Dig, Nicholas, Dig For Maximum Gig

For MTCave and his bushy moustache
“Lord, the one you love is sick.” So begins the story of Lazarus, the New Testament tale of Jesus raising a man from the dead.

According to Nick Cave, Lazarus should have had a go on his own.

“Dig, Lazarus, Dig!!!” is the name of Cave’s latest album. He and his group The Bad Seeds will play Thursday at B1 as Moscow continues its impressive summer line-up of good gigs.

Part-poet, part-rocker, and full of intellectual angst, Cave has the rare staying power that defines an indie god. “Dig, Lazarus, Dig!!!” is the 14th studio album put out by Nick Cave and the Bad Seeds, who originally formed in 1983. The shock of glossy black hair that has marked Cave’s appearance from the get-go may have thinned a bit, overpowered by a bushy ironic moustache, but the raw passion — for experimental rhythms, intricate wordplay, engaged performance — is still there, and that’s what counts.

The title track from the latest album is a cleaner, more pop-inspired tune than Cave fans are used to. That song, like many from the album, carries its weight on inspired lyrics that verge on top quality prose.

Fans will be hoping for a taste of the old as well as the new at the Moscow show. Cave obliged at last month’s Glastonbury festival, where he charmed the audience with the songs that have defined his work — “Tupelo,” “There She Goes My Beautiful World,” “Deanna.”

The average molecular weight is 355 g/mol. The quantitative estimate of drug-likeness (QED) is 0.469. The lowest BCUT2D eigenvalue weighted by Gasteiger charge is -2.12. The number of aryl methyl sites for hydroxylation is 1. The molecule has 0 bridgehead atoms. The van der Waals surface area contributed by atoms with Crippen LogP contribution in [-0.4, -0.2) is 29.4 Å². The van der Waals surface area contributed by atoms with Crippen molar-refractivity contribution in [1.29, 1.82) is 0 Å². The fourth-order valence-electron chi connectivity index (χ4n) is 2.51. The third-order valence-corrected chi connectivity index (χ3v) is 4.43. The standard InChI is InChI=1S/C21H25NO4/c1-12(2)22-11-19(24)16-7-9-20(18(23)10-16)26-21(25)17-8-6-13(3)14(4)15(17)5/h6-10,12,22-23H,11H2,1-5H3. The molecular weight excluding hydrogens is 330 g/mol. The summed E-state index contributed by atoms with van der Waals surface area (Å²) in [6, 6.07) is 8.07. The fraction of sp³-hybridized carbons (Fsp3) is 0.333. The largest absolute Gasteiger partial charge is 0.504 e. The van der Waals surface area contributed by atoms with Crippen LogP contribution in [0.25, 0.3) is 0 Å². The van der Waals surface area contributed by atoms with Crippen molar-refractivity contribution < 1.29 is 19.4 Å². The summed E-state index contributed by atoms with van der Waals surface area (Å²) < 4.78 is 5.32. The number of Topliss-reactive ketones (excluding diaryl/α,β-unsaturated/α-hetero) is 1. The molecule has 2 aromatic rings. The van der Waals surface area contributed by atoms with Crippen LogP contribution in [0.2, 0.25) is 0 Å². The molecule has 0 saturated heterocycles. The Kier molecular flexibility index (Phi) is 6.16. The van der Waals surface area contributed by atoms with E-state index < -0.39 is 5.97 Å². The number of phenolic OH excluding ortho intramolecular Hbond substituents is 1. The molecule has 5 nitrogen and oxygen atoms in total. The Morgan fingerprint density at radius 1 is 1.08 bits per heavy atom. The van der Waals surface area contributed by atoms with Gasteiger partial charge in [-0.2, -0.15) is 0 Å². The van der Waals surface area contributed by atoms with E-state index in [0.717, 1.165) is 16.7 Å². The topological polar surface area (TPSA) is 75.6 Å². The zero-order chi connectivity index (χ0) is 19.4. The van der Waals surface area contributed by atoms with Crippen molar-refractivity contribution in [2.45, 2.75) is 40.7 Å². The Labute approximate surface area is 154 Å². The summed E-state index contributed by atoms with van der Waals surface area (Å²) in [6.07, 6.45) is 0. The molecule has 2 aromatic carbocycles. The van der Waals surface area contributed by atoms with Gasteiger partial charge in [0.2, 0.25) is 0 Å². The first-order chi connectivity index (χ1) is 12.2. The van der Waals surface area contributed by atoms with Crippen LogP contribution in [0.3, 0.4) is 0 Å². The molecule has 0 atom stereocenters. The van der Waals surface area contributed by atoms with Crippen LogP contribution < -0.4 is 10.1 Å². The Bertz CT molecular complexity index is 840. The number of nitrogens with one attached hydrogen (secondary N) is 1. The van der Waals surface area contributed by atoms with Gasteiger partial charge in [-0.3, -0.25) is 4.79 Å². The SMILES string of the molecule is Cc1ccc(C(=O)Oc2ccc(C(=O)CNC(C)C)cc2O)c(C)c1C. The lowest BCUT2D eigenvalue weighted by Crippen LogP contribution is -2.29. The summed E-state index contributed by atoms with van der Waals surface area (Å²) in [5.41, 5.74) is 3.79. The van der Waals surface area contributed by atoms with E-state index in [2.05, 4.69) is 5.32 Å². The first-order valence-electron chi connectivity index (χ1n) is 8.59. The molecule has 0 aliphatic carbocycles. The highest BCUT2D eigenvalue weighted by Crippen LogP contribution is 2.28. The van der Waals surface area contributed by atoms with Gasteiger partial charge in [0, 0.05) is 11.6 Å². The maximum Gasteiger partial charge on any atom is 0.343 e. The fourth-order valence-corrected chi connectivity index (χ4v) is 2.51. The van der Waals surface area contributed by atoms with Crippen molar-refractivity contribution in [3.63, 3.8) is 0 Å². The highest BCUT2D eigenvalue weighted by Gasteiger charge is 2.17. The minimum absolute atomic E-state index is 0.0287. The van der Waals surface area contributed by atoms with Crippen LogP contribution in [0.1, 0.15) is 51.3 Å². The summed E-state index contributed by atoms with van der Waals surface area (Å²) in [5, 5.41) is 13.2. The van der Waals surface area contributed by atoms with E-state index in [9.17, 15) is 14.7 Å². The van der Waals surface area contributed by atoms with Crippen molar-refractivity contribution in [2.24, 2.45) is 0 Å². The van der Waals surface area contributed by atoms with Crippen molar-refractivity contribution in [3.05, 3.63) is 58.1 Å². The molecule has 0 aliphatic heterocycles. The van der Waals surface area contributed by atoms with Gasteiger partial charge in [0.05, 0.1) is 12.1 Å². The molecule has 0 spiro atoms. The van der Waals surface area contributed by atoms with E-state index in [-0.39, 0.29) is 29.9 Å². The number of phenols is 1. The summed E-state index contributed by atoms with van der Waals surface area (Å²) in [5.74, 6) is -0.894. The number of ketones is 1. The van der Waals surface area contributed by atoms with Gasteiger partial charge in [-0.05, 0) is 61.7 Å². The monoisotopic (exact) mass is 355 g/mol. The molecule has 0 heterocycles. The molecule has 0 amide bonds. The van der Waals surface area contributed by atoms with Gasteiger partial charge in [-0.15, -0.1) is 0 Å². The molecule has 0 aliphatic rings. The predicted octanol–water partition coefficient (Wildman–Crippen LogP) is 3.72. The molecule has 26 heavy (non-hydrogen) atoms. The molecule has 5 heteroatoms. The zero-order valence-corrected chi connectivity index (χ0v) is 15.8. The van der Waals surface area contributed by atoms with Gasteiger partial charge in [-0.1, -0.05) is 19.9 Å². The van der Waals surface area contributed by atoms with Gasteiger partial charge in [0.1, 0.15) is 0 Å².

He also caused quite a stir — what does this say about the times we live in? — by dedicating his set to Farrah Fawcett instead of Michael Jackson. “Cave Snubs Jackson Tribute in Favour of Fawcett,” read the headlines across London the next day.

The Aussie rocker has a pretty big Russian following, owing, most likely, to his unrivalled ability to brood. The blogosphere is alive with laments that the show will be 18+, and goths will likely be in full abundance. But that’s no reason to stay away and miss seeing a master at work.

Nick Cave plays B1 Maximum July 16 at 9 p.m. 11 Ulitsa Ordzhonikidze, 648-6777. Tickets start at 3,000 rubles.